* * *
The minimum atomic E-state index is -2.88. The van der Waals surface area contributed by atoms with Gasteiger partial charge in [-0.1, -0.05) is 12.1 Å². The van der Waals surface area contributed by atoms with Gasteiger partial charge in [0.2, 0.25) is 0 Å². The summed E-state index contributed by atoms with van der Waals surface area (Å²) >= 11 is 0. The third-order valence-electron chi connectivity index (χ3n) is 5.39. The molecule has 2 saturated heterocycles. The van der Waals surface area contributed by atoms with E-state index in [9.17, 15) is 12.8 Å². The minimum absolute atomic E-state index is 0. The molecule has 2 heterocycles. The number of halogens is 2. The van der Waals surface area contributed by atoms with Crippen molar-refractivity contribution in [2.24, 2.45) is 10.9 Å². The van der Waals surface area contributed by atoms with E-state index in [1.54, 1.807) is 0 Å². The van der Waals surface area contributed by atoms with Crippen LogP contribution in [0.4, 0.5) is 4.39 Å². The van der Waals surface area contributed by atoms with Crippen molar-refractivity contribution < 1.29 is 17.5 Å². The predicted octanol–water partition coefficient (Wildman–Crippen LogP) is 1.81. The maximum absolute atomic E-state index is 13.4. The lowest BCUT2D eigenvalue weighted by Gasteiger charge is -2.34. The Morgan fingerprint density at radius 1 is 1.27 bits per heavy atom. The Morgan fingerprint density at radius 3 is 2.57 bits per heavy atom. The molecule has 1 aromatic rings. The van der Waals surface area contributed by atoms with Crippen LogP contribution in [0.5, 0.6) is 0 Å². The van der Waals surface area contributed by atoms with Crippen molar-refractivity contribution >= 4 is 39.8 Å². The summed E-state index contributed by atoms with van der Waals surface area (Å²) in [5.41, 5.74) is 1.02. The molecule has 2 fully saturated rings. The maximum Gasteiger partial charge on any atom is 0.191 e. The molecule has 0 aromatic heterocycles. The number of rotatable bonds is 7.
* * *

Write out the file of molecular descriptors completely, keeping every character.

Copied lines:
The minimum atomic E-state index is -2.88. The van der Waals surface area contributed by atoms with Gasteiger partial charge in [-0.1, -0.05) is 12.1 Å². The van der Waals surface area contributed by atoms with Gasteiger partial charge in [0.2, 0.25) is 0 Å². The summed E-state index contributed by atoms with van der Waals surface area (Å²) >= 11 is 0. The third-order valence-electron chi connectivity index (χ3n) is 5.39. The molecule has 2 saturated heterocycles. The van der Waals surface area contributed by atoms with E-state index in [9.17, 15) is 12.8 Å². The minimum absolute atomic E-state index is 0. The molecule has 2 heterocycles. The number of halogens is 2. The van der Waals surface area contributed by atoms with Crippen molar-refractivity contribution in [2.24, 2.45) is 10.9 Å². The van der Waals surface area contributed by atoms with E-state index in [1.54, 1.807) is 0 Å². The van der Waals surface area contributed by atoms with Crippen LogP contribution in [0.4, 0.5) is 4.39 Å². The van der Waals surface area contributed by atoms with Crippen molar-refractivity contribution < 1.29 is 17.5 Å². The predicted octanol–water partition coefficient (Wildman–Crippen LogP) is 1.81. The maximum absolute atomic E-state index is 13.4. The lowest BCUT2D eigenvalue weighted by Gasteiger charge is -2.34. The Morgan fingerprint density at radius 1 is 1.27 bits per heavy atom. The Morgan fingerprint density at radius 3 is 2.57 bits per heavy atom. The molecule has 1 aromatic rings. The van der Waals surface area contributed by atoms with Crippen LogP contribution in [0.5, 0.6) is 0 Å². The van der Waals surface area contributed by atoms with Crippen molar-refractivity contribution >= 4 is 39.8 Å². The summed E-state index contributed by atoms with van der Waals surface area (Å²) in [5.41, 5.74) is 1.02. The molecule has 2 fully saturated rings. The maximum Gasteiger partial charge on any atom is 0.191 e. The molecule has 0 aromatic heterocycles. The number of rotatable bonds is 7.